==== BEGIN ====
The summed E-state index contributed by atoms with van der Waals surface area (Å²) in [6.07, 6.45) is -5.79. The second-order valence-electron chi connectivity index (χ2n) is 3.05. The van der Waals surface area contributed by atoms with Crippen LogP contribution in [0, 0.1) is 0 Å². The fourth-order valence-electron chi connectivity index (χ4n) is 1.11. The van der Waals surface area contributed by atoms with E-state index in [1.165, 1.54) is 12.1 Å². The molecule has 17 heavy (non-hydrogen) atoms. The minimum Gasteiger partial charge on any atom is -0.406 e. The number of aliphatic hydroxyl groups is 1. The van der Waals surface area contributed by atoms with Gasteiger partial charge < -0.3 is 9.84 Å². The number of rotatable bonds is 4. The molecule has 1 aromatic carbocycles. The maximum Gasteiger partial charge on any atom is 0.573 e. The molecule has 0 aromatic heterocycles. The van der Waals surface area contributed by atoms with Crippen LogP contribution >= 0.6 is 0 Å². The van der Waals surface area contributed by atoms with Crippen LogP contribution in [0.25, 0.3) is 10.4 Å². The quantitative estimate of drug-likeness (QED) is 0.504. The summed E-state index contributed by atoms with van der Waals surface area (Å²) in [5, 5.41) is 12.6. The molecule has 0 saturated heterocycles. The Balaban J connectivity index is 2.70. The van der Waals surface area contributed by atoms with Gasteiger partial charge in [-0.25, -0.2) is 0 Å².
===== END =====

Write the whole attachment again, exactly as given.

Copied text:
The summed E-state index contributed by atoms with van der Waals surface area (Å²) in [6.07, 6.45) is -5.79. The second-order valence-electron chi connectivity index (χ2n) is 3.05. The van der Waals surface area contributed by atoms with Crippen LogP contribution in [0, 0.1) is 0 Å². The fourth-order valence-electron chi connectivity index (χ4n) is 1.11. The van der Waals surface area contributed by atoms with E-state index in [1.165, 1.54) is 12.1 Å². The molecule has 17 heavy (non-hydrogen) atoms. The minimum Gasteiger partial charge on any atom is -0.406 e. The number of aliphatic hydroxyl groups is 1. The van der Waals surface area contributed by atoms with Gasteiger partial charge < -0.3 is 9.84 Å². The number of rotatable bonds is 4. The molecule has 1 aromatic carbocycles. The maximum Gasteiger partial charge on any atom is 0.573 e. The molecule has 0 aromatic heterocycles. The van der Waals surface area contributed by atoms with Crippen LogP contribution >= 0.6 is 0 Å². The van der Waals surface area contributed by atoms with Crippen LogP contribution in [0.25, 0.3) is 10.4 Å². The quantitative estimate of drug-likeness (QED) is 0.504. The summed E-state index contributed by atoms with van der Waals surface area (Å²) in [5, 5.41) is 12.6. The molecule has 0 saturated heterocycles. The Balaban J connectivity index is 2.70. The van der Waals surface area contributed by atoms with Gasteiger partial charge in [-0.25, -0.2) is 0 Å².